Health providers face unlimited fines as CQC increase prosecutions

care

 

The number of prosecutions made by the Care Quality Commission (CQC) against providers has risen sharply this year following the enactment of the Health and Social Care Act (2014) in 2015.

Since the enactment, care providers charged with breaches of regulations regarding harm face unlimited fines and could even be left with criminal records after these regulations greatly bolstered the CQC's power of prosecution.

In one of the cases in 2015 following a patient death, an investigation into provision of medication was undertaken. While the cause of death was not directly linked to not receiving medication, a number of errors and omissions were found in the recording of medicines. The provider accepted responsibility and was ordered to pay £50,000.

Providers should be aware that the CQC no longer has to serve a Warning Notice before pursuing a prosecution and that managers can also be prosecuted individually.

Lauren Wilson, lawyer at LHS Solicitors, said: "Since the CQC was given powers of prosecution in 2015 we've started to see a spike in cases brought against health providers. Indeed, we've gone from zero in 2015, to two in 2016 to three between January and April 2017 alone. This seems to be a testament to the CQC's new found dedication to holding health providers to account."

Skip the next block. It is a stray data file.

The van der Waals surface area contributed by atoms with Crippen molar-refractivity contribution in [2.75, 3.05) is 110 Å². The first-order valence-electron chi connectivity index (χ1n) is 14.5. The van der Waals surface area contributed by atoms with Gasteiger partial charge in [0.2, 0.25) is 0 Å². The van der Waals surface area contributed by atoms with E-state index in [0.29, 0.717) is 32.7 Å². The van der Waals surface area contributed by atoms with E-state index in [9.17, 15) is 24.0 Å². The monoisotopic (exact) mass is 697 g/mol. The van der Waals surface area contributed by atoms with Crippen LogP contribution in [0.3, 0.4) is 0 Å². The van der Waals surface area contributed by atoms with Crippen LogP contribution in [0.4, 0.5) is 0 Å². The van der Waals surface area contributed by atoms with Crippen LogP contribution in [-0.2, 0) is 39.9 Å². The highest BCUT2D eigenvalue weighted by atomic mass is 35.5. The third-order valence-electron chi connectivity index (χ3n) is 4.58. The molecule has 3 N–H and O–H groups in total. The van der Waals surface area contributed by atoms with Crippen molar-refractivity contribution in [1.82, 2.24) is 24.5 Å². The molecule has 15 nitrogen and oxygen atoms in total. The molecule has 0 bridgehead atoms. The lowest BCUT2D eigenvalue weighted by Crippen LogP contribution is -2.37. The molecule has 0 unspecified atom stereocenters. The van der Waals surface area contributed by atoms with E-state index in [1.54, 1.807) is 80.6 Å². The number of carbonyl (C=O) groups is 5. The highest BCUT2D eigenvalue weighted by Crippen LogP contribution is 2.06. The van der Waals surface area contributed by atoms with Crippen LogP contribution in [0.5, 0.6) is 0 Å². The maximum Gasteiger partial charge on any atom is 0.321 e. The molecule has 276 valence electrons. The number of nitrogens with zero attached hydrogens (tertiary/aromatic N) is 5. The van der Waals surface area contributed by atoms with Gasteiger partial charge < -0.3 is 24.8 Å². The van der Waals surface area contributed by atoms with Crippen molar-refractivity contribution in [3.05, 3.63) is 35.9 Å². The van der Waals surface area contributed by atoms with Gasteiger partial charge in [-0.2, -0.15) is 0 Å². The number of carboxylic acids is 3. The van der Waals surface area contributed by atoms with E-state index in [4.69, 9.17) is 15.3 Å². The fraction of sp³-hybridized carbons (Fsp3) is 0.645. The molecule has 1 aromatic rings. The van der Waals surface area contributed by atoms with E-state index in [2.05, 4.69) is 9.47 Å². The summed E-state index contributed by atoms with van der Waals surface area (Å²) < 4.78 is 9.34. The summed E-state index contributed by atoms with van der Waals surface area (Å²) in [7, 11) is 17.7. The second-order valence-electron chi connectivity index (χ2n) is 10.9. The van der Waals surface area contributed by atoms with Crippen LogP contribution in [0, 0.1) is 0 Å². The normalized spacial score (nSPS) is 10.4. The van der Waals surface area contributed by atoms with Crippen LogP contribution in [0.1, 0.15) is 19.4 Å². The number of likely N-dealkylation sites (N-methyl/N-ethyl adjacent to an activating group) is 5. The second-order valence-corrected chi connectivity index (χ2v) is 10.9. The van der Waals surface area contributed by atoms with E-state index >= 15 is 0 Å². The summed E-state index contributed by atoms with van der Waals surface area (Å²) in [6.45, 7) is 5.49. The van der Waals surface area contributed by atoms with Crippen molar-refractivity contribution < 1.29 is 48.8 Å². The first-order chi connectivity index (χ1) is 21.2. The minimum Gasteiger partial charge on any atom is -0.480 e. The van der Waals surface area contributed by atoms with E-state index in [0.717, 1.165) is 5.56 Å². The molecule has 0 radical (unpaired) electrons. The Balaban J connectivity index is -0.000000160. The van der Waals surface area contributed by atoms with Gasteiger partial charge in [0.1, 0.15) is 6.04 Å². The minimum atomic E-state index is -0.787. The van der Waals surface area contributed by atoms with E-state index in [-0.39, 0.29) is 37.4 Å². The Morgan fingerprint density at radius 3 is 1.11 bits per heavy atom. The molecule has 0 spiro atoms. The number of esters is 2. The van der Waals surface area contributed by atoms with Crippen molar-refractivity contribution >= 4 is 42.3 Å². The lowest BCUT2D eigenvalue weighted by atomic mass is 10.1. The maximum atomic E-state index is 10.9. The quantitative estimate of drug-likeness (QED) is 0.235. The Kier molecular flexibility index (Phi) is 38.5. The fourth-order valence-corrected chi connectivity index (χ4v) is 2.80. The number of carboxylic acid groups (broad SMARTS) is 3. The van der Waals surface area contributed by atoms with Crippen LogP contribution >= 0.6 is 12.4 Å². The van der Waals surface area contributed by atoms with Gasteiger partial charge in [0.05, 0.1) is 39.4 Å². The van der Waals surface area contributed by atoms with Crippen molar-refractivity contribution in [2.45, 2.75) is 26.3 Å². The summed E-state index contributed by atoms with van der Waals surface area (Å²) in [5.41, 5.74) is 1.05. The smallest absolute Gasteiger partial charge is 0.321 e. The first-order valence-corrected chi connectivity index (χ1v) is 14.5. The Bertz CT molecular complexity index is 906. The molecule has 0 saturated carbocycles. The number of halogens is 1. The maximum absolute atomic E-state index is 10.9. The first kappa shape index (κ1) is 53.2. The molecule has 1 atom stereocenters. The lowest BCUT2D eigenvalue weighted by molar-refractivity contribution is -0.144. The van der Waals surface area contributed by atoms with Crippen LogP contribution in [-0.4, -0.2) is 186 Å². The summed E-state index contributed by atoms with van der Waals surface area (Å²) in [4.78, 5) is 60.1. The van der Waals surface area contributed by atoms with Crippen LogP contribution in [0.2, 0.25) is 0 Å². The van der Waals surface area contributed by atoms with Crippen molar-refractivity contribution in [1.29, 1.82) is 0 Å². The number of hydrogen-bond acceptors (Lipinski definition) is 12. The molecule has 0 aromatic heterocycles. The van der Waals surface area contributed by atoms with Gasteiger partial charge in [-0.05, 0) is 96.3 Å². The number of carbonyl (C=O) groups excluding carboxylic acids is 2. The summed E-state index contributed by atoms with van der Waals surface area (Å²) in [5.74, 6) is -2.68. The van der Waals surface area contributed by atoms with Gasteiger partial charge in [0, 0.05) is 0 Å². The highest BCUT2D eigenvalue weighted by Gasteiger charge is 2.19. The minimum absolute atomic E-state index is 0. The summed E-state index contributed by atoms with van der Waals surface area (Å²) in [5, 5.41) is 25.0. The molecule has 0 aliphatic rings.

Commenting on one of the recent cases, Debbie Westhead, Deputy Chief Inspector of Adult Social Care said: "If we find that a care provider has put people in its care at risk of harm, we will always consider holding them to account using our powers to prosecute."

Lauren continues: "Breaches in care facilitates are a genuine concern which has to be dealt with in a serious manner. Care providers need to be aware that these regulations and the vested power of the CQC could spell extreme action if providers are prosecuted. Each of the prosecutions so far has centred on providers failing to provide safe care and treatment and specifically, failures to control the risk of serious injury."

"The first prosecution that CQC pursued was against St Anne's Community Services. Two care workers had gone to a service user's bedroom to assist him taking a shower. This service user had Down's syndrome, epilepsy, dementia and a severe learning disability. He had been in this home since 2012 and had a shower commode chair to assist him. However, on this occasion, because the care workers only strapped him in loosely, the chair fell forwards and he broke his neck from the fall. He later died in hospital. St Anne's Community Centre pleaded guilty and was ordered to pay £190,000 for failing in its duty to provide safe care and treatment."

"With the new regulation in place we hope to see an overall improvement of health and care standards within the industry."

For more information on how to make sure your business is compliant with current care and employment law and to find out more about LHS Solicitors visit www.lhs-solicitors.com.